Looking good now
Through the Woodland and on the Systematic Beds, hoops of orange and yellow crown imperial bells sporting a tuft of bright green leaves are standing in joyful crowds.
Through the Woodland and on the Systematic Beds, hoops of orange and yellow crown imperial bells sporting a tuft of bright green leaves are standing in joyful crowds.
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Spring 

Meadow flowers

Much of the Botanic Garden consists of trees and shrubs maintained in long grass meadows through which paths are mown. These meadows are left uncut until full summer to allow the spring and early summer flowers to complete their life cycles.

This has led to development of flower-rich meadows and a great range of grass species. The buttercups are mainly Ranunculus bulbosus on our dry soil. They make a brilliant show throughout the Garden, joined by great carpets of delicate cowslip, Primula veris. Bluebells occur in pools here and there, particularly under the birch collection.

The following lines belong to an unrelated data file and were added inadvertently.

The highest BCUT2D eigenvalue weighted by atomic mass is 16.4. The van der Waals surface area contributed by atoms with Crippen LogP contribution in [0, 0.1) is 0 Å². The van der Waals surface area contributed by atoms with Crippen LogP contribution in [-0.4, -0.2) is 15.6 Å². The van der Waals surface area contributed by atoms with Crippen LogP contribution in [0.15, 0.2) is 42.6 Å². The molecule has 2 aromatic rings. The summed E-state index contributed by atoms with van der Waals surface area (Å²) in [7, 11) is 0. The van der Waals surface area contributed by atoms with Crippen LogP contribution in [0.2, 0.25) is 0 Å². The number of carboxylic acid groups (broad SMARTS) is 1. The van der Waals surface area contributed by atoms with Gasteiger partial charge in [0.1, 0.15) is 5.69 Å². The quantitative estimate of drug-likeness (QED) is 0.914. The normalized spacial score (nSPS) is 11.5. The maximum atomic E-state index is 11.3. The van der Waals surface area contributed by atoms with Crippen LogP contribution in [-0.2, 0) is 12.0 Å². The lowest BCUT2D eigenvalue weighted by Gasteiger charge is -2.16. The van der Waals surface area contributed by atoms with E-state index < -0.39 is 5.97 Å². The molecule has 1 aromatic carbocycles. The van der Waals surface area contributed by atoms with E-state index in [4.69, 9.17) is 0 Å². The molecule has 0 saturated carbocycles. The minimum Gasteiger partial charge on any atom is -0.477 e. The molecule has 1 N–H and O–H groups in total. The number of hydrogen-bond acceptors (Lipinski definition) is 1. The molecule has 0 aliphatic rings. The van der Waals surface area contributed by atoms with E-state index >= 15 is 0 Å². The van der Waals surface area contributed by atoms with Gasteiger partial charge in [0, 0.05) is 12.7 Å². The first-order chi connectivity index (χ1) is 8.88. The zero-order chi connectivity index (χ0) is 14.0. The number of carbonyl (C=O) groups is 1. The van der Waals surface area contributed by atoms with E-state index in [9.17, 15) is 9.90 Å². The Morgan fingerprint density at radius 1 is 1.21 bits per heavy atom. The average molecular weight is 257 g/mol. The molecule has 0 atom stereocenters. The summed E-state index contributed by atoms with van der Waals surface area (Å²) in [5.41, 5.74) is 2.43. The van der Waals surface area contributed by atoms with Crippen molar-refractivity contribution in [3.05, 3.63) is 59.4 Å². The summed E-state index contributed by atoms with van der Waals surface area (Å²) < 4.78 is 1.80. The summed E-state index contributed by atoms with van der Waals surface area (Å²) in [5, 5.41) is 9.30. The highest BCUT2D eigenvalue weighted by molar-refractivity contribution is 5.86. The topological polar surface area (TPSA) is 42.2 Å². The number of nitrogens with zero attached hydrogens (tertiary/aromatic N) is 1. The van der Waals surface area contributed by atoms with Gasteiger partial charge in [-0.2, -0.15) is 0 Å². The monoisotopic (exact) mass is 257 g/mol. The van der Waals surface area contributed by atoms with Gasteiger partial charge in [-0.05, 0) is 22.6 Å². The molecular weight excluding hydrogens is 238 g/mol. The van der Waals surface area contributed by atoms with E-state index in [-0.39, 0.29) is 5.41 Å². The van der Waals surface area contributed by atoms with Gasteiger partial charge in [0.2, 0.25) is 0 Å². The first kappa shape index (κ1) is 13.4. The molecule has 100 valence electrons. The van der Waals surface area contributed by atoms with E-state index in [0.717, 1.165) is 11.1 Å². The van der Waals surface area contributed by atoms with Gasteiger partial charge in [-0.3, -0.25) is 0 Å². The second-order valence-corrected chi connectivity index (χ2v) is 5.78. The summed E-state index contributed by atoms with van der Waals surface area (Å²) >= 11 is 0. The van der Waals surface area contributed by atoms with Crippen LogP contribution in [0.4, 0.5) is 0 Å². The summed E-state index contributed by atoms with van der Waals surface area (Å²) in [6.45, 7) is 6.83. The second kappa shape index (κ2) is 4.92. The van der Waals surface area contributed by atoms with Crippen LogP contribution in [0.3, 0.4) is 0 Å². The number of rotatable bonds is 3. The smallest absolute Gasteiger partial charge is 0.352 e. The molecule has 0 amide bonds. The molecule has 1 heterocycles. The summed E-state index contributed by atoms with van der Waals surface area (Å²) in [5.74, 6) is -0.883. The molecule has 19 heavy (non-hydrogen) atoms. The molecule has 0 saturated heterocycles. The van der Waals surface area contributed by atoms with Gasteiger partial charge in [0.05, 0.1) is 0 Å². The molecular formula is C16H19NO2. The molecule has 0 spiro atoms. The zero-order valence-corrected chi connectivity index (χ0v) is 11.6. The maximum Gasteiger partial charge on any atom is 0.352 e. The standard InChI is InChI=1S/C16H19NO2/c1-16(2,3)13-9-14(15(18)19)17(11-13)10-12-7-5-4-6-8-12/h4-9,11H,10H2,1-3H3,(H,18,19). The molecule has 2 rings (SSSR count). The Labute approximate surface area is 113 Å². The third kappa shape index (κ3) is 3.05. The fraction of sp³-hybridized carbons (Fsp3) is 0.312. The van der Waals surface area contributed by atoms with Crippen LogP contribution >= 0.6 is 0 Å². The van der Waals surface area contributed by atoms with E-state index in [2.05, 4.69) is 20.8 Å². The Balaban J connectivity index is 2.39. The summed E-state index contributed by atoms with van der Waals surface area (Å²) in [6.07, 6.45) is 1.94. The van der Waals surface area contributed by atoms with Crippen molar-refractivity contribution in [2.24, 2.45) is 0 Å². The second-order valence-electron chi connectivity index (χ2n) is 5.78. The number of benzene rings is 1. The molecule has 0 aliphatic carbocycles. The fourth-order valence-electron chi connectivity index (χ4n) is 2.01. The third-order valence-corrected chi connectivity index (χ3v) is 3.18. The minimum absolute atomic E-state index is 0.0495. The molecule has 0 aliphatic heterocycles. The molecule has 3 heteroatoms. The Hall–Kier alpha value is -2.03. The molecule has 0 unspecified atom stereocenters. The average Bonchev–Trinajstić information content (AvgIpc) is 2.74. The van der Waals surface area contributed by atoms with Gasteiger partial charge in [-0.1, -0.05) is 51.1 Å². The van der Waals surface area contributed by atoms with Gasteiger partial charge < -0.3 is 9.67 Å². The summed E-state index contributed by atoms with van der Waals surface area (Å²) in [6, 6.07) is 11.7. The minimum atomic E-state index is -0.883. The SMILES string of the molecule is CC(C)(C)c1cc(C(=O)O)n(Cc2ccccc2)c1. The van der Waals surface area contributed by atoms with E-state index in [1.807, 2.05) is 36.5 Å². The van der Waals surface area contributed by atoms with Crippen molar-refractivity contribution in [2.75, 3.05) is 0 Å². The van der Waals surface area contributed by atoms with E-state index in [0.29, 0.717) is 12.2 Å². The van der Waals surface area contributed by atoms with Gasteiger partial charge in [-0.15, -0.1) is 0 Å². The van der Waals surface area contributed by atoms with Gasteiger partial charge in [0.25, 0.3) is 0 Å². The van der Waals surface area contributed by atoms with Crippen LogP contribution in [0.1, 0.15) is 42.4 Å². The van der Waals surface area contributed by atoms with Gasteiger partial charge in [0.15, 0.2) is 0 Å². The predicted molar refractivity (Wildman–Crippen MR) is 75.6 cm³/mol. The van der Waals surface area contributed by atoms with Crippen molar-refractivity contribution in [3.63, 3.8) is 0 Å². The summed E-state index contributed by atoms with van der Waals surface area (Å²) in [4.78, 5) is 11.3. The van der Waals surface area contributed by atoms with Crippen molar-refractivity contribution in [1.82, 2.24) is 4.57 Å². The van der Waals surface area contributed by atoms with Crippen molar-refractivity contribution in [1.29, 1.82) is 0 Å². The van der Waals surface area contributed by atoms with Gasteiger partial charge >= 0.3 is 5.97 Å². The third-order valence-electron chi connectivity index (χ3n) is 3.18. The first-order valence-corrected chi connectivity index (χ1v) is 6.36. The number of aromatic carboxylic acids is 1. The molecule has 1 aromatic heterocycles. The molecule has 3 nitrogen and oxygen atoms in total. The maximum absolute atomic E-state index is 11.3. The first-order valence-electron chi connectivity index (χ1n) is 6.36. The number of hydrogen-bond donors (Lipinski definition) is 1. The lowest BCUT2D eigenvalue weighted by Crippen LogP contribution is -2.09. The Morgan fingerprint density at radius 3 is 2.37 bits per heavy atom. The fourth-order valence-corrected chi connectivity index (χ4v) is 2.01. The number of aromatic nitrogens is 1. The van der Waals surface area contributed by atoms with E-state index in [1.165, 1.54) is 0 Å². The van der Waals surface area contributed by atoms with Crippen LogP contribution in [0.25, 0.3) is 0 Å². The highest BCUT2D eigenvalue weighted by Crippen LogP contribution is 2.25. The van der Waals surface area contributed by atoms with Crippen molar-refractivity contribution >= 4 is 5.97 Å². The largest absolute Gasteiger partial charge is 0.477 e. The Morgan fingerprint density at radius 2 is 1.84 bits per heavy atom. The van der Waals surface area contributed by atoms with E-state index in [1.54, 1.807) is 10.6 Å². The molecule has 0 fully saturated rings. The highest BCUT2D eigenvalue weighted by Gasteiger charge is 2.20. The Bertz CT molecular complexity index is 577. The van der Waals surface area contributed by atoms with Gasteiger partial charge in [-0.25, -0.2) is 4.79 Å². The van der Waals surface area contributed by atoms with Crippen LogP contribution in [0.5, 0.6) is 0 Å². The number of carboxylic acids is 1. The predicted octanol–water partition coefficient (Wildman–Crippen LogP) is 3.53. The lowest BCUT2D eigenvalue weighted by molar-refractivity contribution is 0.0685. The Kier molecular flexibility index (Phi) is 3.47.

Great drifts of wild species Narcissus turn the Garden gold for a few weeks in spring. Along the Garden’s western border, the daffodils are mostly the delicate Narcissus pseudonarcissus, which has slightly twisted, pale yellow petals and a more golden trumpet. In the eastern garden, along the Fairway, great pools of gold are created by the Tenby daffodil, Narcissus obvallaris, a richer yellow with a lovely frilly trumpet.

The meadow flowers are swallowed up in a froth of Cow Parsley, Anthriscus sylvestris, by late May, the perfect foil for many of our flowering trees and shrubs.

The meadow areas are mainly cut in late summer to allow the flowers to set seed. We remove the hay crop rather than let it enrich the soil which would lead to the growth of vigorous grasses that could crowd out the meadow flowers.

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